What an interesting question, Nate. May I remind you of another second-order reason for disliking money that you have proposed? If liquid wealth increases prosperity (which it does) then we may dislike money because we think prosperity a danger in our fallen state (hence wealth-destroying but salvation-enhancing projects like the United Orders in Utah).

    Unlike Greenfrog, I do not think the population of the world per se matters that much in the long term. If people are being born maybe how long they live is immaterial. But I do think his population query suggests the ultimate response to the dilemma you raise. The concern for the stability of institutions which you evince here is laudable, but money is now an enormous social institution. Trying to get rid of it would unleash far more havov than keeping it around, as dangerous as it is, would.

    But I do see a practical point. We saints tend to prosperity as a measuring stick when we support public measures, just like everyone else does in this country. Maybe it’s time we stopped thinking this way. God may not want us to be rich, above all.

  16. Last_lemming on August 20, 2004 at 6:44 pm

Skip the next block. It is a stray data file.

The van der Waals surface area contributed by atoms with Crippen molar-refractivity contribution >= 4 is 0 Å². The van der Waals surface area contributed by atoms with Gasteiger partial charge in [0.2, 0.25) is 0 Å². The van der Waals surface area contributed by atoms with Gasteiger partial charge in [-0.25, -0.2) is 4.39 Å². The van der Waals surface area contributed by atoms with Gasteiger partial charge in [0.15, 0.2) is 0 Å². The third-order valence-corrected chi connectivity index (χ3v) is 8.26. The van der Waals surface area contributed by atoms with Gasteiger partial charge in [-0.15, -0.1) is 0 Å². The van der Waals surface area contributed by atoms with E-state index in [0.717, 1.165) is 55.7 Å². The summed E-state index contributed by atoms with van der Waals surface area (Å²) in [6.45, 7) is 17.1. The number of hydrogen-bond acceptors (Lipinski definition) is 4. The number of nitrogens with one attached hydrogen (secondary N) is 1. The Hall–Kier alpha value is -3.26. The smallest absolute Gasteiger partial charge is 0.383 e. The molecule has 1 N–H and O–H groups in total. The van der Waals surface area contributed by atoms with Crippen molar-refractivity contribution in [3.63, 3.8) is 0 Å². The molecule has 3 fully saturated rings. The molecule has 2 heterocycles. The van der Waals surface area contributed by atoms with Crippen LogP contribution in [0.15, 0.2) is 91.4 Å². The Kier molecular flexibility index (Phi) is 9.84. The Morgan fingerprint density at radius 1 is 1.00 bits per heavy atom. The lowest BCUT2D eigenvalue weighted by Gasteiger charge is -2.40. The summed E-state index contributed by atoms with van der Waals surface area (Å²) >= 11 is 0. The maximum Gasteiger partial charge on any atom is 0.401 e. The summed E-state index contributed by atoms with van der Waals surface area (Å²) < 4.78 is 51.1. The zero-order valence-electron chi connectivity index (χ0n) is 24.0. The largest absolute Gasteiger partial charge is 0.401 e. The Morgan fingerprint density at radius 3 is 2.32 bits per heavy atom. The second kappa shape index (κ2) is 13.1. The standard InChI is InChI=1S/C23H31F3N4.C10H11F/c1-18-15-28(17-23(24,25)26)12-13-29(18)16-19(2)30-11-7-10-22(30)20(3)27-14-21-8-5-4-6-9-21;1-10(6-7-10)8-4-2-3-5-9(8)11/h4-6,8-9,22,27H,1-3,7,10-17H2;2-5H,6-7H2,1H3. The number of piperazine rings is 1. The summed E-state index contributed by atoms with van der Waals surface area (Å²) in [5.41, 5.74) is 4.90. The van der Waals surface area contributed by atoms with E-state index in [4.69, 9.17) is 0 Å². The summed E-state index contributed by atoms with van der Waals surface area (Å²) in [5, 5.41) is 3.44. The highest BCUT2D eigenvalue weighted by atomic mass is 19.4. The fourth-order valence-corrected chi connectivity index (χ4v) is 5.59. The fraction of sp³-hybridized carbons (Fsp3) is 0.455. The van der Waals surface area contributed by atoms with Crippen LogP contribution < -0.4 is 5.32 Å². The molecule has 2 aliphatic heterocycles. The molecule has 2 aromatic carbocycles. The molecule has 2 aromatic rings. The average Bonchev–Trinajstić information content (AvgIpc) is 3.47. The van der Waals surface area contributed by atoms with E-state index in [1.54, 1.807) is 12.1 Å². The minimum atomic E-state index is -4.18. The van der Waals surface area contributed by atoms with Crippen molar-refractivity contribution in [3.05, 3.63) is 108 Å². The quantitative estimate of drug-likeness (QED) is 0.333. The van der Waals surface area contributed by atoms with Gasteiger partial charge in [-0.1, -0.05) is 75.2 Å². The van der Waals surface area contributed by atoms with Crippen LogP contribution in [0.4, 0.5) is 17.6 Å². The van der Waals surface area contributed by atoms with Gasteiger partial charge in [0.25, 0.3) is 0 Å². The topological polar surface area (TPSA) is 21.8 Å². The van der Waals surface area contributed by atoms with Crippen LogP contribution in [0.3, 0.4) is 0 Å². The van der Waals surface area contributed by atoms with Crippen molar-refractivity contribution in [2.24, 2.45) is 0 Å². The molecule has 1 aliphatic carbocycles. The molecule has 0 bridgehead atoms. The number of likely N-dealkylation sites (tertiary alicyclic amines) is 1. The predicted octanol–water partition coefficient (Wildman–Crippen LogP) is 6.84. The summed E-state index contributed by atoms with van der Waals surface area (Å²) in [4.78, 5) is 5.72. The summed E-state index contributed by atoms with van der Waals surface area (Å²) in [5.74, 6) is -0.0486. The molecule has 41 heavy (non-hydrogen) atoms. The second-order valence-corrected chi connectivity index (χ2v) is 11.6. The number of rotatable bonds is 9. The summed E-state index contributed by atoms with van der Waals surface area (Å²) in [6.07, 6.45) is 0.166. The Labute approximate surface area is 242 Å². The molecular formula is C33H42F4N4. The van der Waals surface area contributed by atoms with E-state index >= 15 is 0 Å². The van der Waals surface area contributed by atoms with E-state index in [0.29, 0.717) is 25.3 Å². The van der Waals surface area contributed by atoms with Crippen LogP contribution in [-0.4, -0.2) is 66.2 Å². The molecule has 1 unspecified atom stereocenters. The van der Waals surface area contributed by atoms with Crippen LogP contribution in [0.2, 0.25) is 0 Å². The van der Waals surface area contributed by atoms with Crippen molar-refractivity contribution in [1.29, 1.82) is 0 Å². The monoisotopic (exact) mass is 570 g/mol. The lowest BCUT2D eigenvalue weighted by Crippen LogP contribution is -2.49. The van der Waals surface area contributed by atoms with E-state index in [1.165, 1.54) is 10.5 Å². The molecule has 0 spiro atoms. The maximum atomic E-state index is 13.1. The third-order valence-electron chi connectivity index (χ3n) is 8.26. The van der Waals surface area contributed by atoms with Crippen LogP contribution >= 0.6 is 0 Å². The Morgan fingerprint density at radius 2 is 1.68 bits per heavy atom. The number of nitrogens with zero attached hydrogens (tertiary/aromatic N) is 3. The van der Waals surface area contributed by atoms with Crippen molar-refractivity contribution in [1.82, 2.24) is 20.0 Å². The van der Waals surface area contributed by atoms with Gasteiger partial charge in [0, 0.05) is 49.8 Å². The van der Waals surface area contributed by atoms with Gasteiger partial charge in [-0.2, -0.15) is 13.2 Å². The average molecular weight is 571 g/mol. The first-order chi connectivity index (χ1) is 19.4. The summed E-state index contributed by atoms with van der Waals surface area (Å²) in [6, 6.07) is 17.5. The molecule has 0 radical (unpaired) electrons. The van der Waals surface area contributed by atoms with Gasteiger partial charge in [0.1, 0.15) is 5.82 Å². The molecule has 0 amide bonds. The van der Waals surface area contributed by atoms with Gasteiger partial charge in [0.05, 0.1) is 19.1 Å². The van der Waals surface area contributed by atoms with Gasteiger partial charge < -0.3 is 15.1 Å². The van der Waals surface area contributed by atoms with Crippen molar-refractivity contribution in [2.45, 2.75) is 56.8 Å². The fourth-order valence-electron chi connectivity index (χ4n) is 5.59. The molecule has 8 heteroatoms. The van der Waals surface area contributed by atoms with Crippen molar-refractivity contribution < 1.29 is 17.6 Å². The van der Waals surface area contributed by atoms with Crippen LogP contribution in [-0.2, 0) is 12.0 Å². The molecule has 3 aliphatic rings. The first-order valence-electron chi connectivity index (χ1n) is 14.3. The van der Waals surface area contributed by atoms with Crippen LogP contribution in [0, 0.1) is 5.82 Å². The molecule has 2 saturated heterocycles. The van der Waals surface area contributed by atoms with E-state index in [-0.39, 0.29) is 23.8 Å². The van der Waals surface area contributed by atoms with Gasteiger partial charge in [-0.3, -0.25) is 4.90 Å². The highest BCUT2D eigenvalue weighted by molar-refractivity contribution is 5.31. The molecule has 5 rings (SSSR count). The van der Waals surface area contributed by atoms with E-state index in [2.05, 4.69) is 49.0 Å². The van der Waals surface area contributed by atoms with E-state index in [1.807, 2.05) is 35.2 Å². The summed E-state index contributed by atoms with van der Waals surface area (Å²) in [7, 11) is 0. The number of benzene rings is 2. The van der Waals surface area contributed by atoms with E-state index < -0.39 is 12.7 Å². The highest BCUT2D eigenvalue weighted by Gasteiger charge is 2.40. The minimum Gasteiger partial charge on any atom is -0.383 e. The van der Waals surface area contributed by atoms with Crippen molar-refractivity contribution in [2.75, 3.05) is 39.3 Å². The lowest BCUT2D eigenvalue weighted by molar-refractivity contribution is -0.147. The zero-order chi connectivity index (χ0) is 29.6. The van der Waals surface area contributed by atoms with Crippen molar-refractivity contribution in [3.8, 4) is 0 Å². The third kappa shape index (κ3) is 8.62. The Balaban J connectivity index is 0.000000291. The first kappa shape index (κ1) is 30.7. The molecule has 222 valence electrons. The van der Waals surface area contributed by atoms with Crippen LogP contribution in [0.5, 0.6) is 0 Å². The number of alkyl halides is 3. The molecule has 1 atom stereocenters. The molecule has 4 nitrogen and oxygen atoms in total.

Would it not be incongruous to laud the concept of “eternal progression” on the one hand, while, on the other hand, denouncing a critical means of overcoming social stagnation?

  17. Jim Richins on August 20, 2004 at 7:09 pm

    Despite the subtle difference between generalized *wealth* and the more specific (possibly more sin-inducing) *liquid wealth*, I don’t think there is a difference when it comes to Latter Day Saints. A land-owner may have few liquid assets, but could still build up great pride based on his/her large land holdings.

    Another way to look at it is, if I am liquidly poor, but own a lot of land, how does that help build up the Kingdom? If I use the land to raise crops for Church Welfare, I am making use of the land to produce liquid assets (food). If I donate the land to build a meetinghouse or Temple, haven’t I liquidated it from my own accounts to transfer the holdings to the Church?

    I don’t think it matters whether wealth is liquid or not. If one allows the accumulation of wealth to become ones focus, such that it displaces a desire to build up the Kingdom, it has become a utility for sin.

    I look at it this way: God grants us certain blessings/stewardships. We are free to choose what to do with those blessings, but what He WANTS us to do with them is bless the lives of those around us. To an extent, it is acceptable to use those blessings to improve the lives of our own families as well – as Pres. Hinckley has said, it is good for us to enjoy “some of the better things in life.” But, at the same time, to the extent that we begin hording the blessings God grants us, God begins to “slow the flow.” On the other hand, I believe, if we attempt to share the blessings we have received, God can see that we have learned to “play nice and share” in the sandbox he has created for us, and so He will continue to send more blessings.

    Of course, anyone can see that I am thinking of the Parable of the Talents here.